I'm slowly incorporating responsive reading, scripted prayers, and such. Do you guys have any good resources you'd recommend?
        Check out Robert Webber's work on this very subject. I think one of his later endeavors was Ancient-future Worship which speaks exactly to what you are asking about.

        Also, If you ever have opportunity to attend the Symposium of Worship and the Arts sponsored by the Calvin Institute of Christian Worship, it would be very worthwhile. It's held every January at Calvin College in Grand Rapids, MI.

        MOre info: http://www.calvin.edu/worship/

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        • #5
          I think that you need to find the common ground between the modern and ancient woship methods. I've led worship at a pretty charismatic church for a while and everyone was all about the new "feel-good" type songs. But then I started adding in a few hymns and songs like "Jesus Paid It All" and the intensity of worship changed completely. I'm not saying that the new songs aren't good too, just that for a good diverse service a blend is good too. Ephesians 5:19 says to use Psalms, hymns and spiritual songs. To me this denotes the blend of the older and new genres.

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          • #6
            We should also remember that "liturgy" is a latin word defined as the "service of the people." Regardless of what style your music or service is, you have a liturgy. Even an unplanned, responsive service is liturgical according to a strict understanding of the term.

            Our modern (and post-modern, and post-post-modern) tendency to throw off the shackles of our past and forge ahead into new frontiers is now beginning to show in the less-than-inspiring data that shows the youth of Evangelical churches barely understand the common tenets of our faith. Ancient and traditional hymnody would have helped to combat that slide.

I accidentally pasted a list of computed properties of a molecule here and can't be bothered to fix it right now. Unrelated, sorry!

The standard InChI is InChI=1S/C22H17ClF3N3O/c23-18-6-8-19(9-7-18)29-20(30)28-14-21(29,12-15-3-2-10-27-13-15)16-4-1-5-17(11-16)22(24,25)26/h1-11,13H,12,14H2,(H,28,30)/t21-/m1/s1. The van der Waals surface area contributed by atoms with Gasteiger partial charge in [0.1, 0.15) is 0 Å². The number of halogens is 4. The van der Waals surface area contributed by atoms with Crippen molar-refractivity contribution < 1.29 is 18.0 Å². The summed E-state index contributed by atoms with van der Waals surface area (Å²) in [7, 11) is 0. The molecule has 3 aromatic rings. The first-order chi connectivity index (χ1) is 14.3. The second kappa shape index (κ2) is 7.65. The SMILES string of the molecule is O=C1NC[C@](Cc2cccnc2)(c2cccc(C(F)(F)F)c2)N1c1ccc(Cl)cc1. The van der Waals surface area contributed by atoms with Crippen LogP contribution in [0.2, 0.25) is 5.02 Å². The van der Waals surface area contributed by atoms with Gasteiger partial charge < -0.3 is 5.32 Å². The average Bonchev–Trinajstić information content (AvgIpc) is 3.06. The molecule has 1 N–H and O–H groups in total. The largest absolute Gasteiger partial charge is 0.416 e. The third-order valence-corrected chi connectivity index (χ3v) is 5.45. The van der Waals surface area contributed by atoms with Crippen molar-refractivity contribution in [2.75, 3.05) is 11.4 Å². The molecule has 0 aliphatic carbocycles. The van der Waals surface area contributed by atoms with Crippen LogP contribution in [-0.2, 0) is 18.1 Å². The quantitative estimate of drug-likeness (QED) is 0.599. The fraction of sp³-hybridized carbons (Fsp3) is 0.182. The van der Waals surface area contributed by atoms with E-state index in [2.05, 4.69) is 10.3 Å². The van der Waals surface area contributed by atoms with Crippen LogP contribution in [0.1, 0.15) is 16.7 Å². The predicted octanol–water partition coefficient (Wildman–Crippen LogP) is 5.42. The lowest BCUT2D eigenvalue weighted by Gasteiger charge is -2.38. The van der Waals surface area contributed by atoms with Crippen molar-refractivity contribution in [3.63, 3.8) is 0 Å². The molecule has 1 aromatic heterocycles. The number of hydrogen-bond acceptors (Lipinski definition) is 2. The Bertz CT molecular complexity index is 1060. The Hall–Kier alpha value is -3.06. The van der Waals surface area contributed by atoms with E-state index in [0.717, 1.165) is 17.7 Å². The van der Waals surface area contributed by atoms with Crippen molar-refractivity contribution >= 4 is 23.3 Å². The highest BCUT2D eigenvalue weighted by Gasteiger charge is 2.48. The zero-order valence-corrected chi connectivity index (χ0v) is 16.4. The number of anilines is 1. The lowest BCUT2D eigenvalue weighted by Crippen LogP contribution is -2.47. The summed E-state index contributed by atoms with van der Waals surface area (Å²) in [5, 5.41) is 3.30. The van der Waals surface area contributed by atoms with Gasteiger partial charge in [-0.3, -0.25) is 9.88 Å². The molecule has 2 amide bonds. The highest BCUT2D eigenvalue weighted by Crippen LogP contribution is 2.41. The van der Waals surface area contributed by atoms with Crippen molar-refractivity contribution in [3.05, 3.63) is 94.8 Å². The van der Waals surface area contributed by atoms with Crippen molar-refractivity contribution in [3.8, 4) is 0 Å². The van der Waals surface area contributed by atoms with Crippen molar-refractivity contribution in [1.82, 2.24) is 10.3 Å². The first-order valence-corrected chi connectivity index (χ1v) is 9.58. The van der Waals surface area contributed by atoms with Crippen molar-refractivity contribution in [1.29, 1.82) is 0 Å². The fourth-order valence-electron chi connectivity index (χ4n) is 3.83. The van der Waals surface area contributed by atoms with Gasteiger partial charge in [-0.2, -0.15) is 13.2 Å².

For more on this, check out Josh McDowell's book: The Last Christian Generation. Also, Chuck Colson's newer book: The Faith.

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            • #7
              I'm curious as to what your definition of the "evangelical church would be and also specifically where your less-than-inspiring data comes from. I'm not trying to debate it, just do some research on it.

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              • #8
                Originally posted by Bad2103 View Post
                I'm curious as to what your definition of the "evangelical church would be and also specifically where your less-than-inspiring data comes from. I'm not trying to debate it, just do some research on it.
                The two books I listed have a lot of data, especially McDowell's -- very good information. Also Barna's book "Revolution" is an eye-opener.

                As for what the Evangelical Church could have been, and what it has not become, you will have to read some A.W. Tozer, Francis Schaeffer and Harry Blamires. These men, writing in the mid-20th Century, warned the church of that time that by cozying up to the world they would damage the effectiveness of the church to speak truth into society and culture. What they warned would happen -- did happen. We are now in the repair and rebuild stage.